It was over a dinner of lamb noisettes from the local butcher, new potatoes, and those perfectly symmetrical asparagus spears that you get from M&S that the current Mrs P told me that we would be going up the Eiger.
My initial shock gave way to a certain relief as it was explained to me, over the course of the meal, that we wouldn’t actually be climbing it. Rather, the plan was to ride down there on bikes, stay at the famous Bellevue des Alpes hotel in Kleine Sheidegg, and then take the train that runs up through the Eiger to the glacier on the Jungfraujoch.
There was a four day window in early September, and so the wheels were set in motion.
Mrs P would ride her Triumph Tiger 800. Theoretically, there were a number of old bikes in the warehouse that were capable of making such a trip, but few that I felt particularly confident taking beyond the Surrey/Sussex border!
So I put the feelers out to see if there was a manufacturer prepared to loan me a bike.
Honda came up trumps, and on our intended day of departure there was a lovely, shiny Crosstourer parked in the yard, with a full complement of equally shiny luggage.
On the Tuesday evening that we were due to take the ferry from Portsmouth to Caen, we were still hard at it in the office. We walked out at eight o’clock, which gave us about an hour to get home, pack our gear and get on the road.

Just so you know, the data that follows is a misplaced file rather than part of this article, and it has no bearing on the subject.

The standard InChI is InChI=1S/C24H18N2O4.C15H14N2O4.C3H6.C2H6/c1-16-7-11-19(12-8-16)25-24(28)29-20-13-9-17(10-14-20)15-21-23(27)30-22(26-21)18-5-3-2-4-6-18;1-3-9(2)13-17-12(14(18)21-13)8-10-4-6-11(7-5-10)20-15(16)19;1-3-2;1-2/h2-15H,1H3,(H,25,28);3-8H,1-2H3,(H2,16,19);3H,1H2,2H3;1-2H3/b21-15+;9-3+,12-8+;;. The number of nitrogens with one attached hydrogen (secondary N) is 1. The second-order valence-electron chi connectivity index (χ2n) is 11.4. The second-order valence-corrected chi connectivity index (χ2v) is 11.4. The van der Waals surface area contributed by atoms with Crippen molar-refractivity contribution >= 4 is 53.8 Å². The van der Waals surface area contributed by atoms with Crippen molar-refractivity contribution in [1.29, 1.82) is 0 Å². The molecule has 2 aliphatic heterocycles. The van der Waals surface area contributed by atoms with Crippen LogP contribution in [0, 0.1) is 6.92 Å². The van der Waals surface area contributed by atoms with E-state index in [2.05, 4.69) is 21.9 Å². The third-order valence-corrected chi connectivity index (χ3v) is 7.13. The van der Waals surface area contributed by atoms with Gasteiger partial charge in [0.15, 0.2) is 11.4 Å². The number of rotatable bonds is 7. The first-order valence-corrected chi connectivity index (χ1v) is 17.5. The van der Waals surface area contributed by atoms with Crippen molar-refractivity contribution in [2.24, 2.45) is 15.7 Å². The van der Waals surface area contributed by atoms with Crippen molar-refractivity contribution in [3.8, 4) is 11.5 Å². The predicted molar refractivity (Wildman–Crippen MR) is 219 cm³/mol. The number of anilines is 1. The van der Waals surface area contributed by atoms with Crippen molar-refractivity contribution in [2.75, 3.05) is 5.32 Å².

Arriving at the port at around ten, we drove straight on the boat and were asleep in our cabin before the last of the cars had been boarded.
By 6.00am we’re on the road. The weather forecast is good, but for an hour or two the north east coast of France is clouded in a sea of cold and damp mist.
We set off gingerly. As has become our custom, Mrs P rides in pole position.
It’s a protocol that was agreed upon after another ride in northern France some years ago. On that occasion I was in front and failed to notice that Mrs P had hit some diesel on a roundabout, thereby parting company with her mount. Unfortunately, it was only after some 25k that I realised I was riding alone. Opinions were exchanged, and now she rides in front.
As the sun starts to break through, there’s time to develop some views about the Crosstourer, basically Honda’s entry in the hotly contested ‘adventure’ arena.
Initial impressions are mixed.
First, this bike is one heavy mother. If I drop it and I’m underneath it, it’s going to hurt. And if I have to lift it off the floor, it’s going to put my already weak lower back into a muscle spasm that’s not going to release until Christmas. I make a note to try not to drop it.
What does surprise me is that the bike doesn’t come as standard with heated grips, which would be much appreciated on a chilly morning like this.
Doesn’t Honda realise that the old boys who buy bikes like this are usually already on at least one Aspirin a day to keep the blood circulating around their creaking bodies? Frozen fingers aren’t going to help us, I mean them, one little bit.